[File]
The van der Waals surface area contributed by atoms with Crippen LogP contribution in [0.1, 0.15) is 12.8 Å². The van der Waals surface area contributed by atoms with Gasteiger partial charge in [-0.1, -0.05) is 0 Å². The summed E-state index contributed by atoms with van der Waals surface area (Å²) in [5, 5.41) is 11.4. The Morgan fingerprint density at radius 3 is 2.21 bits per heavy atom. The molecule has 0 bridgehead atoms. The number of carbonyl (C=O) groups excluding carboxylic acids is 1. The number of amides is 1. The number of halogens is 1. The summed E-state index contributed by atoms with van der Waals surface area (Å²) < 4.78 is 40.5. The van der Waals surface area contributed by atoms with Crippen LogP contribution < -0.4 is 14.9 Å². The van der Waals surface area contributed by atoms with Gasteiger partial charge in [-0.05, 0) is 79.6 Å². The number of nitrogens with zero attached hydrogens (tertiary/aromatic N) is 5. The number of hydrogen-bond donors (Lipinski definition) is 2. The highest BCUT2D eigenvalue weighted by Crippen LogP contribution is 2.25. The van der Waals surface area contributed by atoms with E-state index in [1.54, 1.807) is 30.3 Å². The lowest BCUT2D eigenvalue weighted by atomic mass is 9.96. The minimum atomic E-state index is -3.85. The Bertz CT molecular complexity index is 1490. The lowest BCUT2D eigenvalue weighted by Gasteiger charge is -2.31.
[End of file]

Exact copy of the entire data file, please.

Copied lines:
The van der Waals surface area contributed by atoms with Crippen LogP contribution in [0.1, 0.15) is 12.8 Å². The van der Waals surface area contributed by atoms with Gasteiger partial charge in [-0.1, -0.05) is 0 Å². The summed E-state index contributed by atoms with van der Waals surface area (Å²) in [5, 5.41) is 11.4. The Morgan fingerprint density at radius 3 is 2.21 bits per heavy atom. The molecule has 0 bridgehead atoms. The number of carbonyl (C=O) groups excluding carboxylic acids is 1. The number of amides is 1. The number of halogens is 1. The summed E-state index contributed by atoms with van der Waals surface area (Å²) < 4.78 is 40.5. The van der Waals surface area contributed by atoms with Crippen LogP contribution < -0.4 is 14.9 Å². The van der Waals surface area contributed by atoms with Gasteiger partial charge in [-0.05, 0) is 79.6 Å². The number of nitrogens with zero attached hydrogens (tertiary/aromatic N) is 5. The number of hydrogen-bond donors (Lipinski definition) is 2. The highest BCUT2D eigenvalue weighted by Crippen LogP contribution is 2.25. The van der Waals surface area contributed by atoms with E-state index in [1.54, 1.807) is 30.3 Å². The lowest BCUT2D eigenvalue weighted by atomic mass is 9.96. The minimum atomic E-state index is -3.85. The Bertz CT molecular complexity index is 1490. The lowest BCUT2D eigenvalue weighted by Gasteiger charge is -2.31.